The present invention will now be described in detail with reference to the drawings showing preferred embodiments thereof.

FIG. 2 is a block diagram showing the overall configuration of a sound reinforcement system according to a first embodiment of the present invention. This sound reinforcement system can be suitably applied to small-to-medium sized conference rooms or the like where all the listeners cannot hear speech well only by speaker's real voice.

In FIG. 2, reference numeral 1 denotes a plurality of (m) microphones arranged at dispersed locations on the ceiling of a room equipped with the sound reinforcement system according to the present invention, and reference numeral 5 denotes a plurality of (n) speakers arranged at dispersed locations on the ceiling similarly to the microphones. Each of the microphones 1 (MIC1 to MICm) has a directivity that is limited to pick up sound only within an area in its vicinity, and the m microphones 1 arranged at dispersed locations on the ceiling cover the entire room. Similarly, each of the speakers 5 (SP1 to SPn) has a directivity that is limited to reinforce sound within an area in its vicinity, and the n speakers 5 arranged at dispersed locations on the ceiling cover the entire room. The space between the microphones 1 and the space between speakers 5 are determined by their directivities and the height of the ceiling. It is, however, preferred that the microphones 1 and the speakers 5 are arranged as far apart as possible.

The speakers 5 may be implemented by flat speakers, or may be used as part of a system ceiling.

In FIG. 2, reference numeral 2 denotes a sound source position detecting section that detects the position of a person who is speaking by monitoring the levels of input signals from the respective microphones 1 (MIC1 to MICm), and outputs a control signal to an input switching section 3 and a speaker output adjusting section 4. The input switching section 3 selects a signal from a microphone MICi corresponding to the position of the person who is speaking in accordance with the signal from the sound source position detecting section 2. The speaker output adjusting section 4 controls the output level and the delay for each of the speakers 5 with respect to the signal selected by the input switching section 3, and outputs the resulting signals to the respective speakers 5 (SP1 to SPn).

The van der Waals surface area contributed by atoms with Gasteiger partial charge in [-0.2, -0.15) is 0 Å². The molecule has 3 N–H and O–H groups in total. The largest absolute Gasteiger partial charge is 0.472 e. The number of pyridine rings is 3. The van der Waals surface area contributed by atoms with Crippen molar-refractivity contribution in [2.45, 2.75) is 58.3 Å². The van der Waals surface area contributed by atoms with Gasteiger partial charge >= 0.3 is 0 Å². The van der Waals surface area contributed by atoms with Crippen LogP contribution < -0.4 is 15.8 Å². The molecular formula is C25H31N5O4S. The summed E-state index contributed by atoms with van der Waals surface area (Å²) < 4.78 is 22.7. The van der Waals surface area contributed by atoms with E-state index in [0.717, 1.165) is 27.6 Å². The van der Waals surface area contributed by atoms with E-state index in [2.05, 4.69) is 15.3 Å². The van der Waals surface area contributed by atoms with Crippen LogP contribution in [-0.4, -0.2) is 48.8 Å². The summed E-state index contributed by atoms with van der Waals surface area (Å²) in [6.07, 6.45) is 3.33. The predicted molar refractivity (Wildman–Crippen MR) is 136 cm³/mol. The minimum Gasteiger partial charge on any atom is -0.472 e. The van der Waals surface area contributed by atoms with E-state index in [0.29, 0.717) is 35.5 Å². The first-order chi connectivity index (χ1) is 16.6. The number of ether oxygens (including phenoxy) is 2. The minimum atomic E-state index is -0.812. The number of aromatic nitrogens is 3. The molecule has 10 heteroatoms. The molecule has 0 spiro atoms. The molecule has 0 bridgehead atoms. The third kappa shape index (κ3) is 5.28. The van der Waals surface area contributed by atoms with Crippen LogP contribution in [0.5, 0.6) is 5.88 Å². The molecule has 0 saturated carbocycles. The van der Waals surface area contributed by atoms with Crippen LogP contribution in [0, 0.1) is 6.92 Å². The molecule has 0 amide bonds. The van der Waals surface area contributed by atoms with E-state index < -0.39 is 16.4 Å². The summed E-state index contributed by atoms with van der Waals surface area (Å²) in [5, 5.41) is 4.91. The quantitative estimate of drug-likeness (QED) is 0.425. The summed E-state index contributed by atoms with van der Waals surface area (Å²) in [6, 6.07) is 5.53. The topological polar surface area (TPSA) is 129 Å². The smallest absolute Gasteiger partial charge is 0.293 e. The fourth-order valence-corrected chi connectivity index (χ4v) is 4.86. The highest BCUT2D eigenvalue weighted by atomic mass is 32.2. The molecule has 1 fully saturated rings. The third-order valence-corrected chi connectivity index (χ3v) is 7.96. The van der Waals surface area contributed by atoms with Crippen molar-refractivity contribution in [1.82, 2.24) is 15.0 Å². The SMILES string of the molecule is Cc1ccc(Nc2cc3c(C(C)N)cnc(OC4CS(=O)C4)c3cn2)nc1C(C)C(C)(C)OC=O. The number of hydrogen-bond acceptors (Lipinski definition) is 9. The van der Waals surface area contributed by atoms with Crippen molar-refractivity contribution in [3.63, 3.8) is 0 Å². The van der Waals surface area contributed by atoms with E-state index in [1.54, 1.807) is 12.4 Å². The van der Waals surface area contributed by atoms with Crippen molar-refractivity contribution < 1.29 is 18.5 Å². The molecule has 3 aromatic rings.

The sound source position detecting section 2 monitors input signals from the plurality of microphones 1 (MIC1 to MICm), and determines that a position of a microphone MICi from which an input signal of the highest level among input signals with levels equal to or higher than a predetermined level is a sound source position (speaker's position). If the person stops speaking and no input signal with a level equal to or higher than the predetermined level is output from the microphones (MIC1 to MICm), the sound source position detecting section 2 determines that there is no sound source position.

Also, the sound source position detecting section 2 outputs a control signal for setting output levels and delay times (delays) of signals to be output from the respective speakers 5 (SP1 to SPn) to the speaker output adjusting section 4 so that the sound pressure level at a listening height can be the same at any location in the room when the input signal from the microphone MICi regarded as the sound source position is reinforced and output from the speakers 5 (SP1 to SPn).

Here, the output levels of signals from the respective speakers 5 are determined so that the sum of a direct sound from the person who is speaking and a reinforced sound from the corresponding speaker can be the same at any location in the room. That is, the output level of speakers away from a sound source position is controlled so as to compensate for the amount of distance attenuation of a direct sound. The output levels of signals from the respective speakers 5 may be computed based upon the distances between a sound source position (the position of a microphone) and the respective speakers 5, or may be determined by referring to a table prepared in advance on which output levels for the respective speakers 5 are recorded with respect to each sound source position.

The delays are intended to assign delay times corresponding to times needed for a direct tone emitted from a sound source position to reach the respective speakers to sound-reinforced signals to be output from the respective speakers. The delays may be calculated based upon the distance between a sound source position (the position of a microphone) and the respective speakers 5, or may be determined by referring to a table prepared in advance on which delays times for the respective speakers 5 are recorded with respect to each sound source position.